The Facts on Florida; Elections Systems Ready for November

Article excerpt


Having family living within minutes of Jimmy Carter's hometown of Plains, Ga., I have long respected the former President as a man of honor and integrity.Regrettably, his recent partisan broadside regarding Florida's elections system did not reflect his reputation for probity and fairness.

Mr. Carter knows better than to treat Florida as a unique and isolated example of election difficulties in 2000.Seven states experienced worse rates of "undervotes" and "overvotes" than Florida (the rate for his home state of Georgia was 3.5 percent, as compared to Florida's 2.9 percent. The rate for Cook County, Ill., which includes Chicago, was 6 percent).Georgia's Democratic secretary of state, Cathy Cox, testified in March 2001 before the Senate Commerce Committee that, "if the presidential margin had been razor-thin in Georgia, and if our elections systems had undergone the same microscopic scrutiny that Florida endured, we would have fared no better.And perhaps we would have fared even worse."

Within months following the 2000 presidential election, I proposed landmark election-reform legislation, almost all of which the Florida legislature passed and Gov. Jeb Bush signed into law. This legislation outlawed punch cards, while appropriating $24 million for state-of-the-art voting systems and $6 million for voter education, and poll worker training.In 2002, I spearheaded Florida's adoption of historic civil-rights legislation that forcefully addressed the issues of voting machine and polling place accessibility for persons with disabilities.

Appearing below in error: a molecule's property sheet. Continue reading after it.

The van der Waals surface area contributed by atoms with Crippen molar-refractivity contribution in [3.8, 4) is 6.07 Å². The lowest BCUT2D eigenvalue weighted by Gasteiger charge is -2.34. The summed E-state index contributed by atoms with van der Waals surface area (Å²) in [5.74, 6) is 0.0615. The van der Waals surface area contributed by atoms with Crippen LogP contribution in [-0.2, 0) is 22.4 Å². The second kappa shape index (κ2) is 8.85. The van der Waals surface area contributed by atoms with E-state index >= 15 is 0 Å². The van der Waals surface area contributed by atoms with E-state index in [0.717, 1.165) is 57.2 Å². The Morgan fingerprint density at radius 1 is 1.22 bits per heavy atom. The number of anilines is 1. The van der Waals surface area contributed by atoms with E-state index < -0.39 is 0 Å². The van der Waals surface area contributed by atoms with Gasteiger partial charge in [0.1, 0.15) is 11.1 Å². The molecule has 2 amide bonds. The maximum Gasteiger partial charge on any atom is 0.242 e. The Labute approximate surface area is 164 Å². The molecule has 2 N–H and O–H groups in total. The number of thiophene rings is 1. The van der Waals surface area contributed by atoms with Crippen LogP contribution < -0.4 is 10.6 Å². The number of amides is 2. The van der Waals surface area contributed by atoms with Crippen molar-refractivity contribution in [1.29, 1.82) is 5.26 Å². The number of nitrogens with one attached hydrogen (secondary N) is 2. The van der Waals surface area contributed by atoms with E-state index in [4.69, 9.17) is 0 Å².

Professor Larry Sabato of the University of Virginia praised our 2001 reforms, commenting that "what Florida is doing is leading the way for the nation."Moreover, Stephen Ansolabehere and Charles Stewart III of the Caltech-MIT Voting Technology Project found "clear evidence of improvement" in our state's elections as a direct result of our reforms, concluding that the new voting technology "substantially reduced" the number of undervotes and overvotes. They declared that "efforts to improve voting technology in Florida were not in vain."

Rather than recognizing these achievements, Mr. Carter repeats discredited myths about the 2000 presidential election in Florida without providing evidence to support his claims. He alleges that "several thousand ballots of African Americans were thrown out on technicalities," when 1) the American tradition of ballot secrecy prevents us from knowing the race of a voter who cast a spoiled ballot, and 2)no shred of evidence exists to support the far-left accusation that "thousands of African Americans" were prevented from voting because of Florida's effort to remove felons and other ineligible voters from the registration rolls, which was required by 1998 legislation sponsored by two Democratic legislators and signed into law by Democratic Gov. …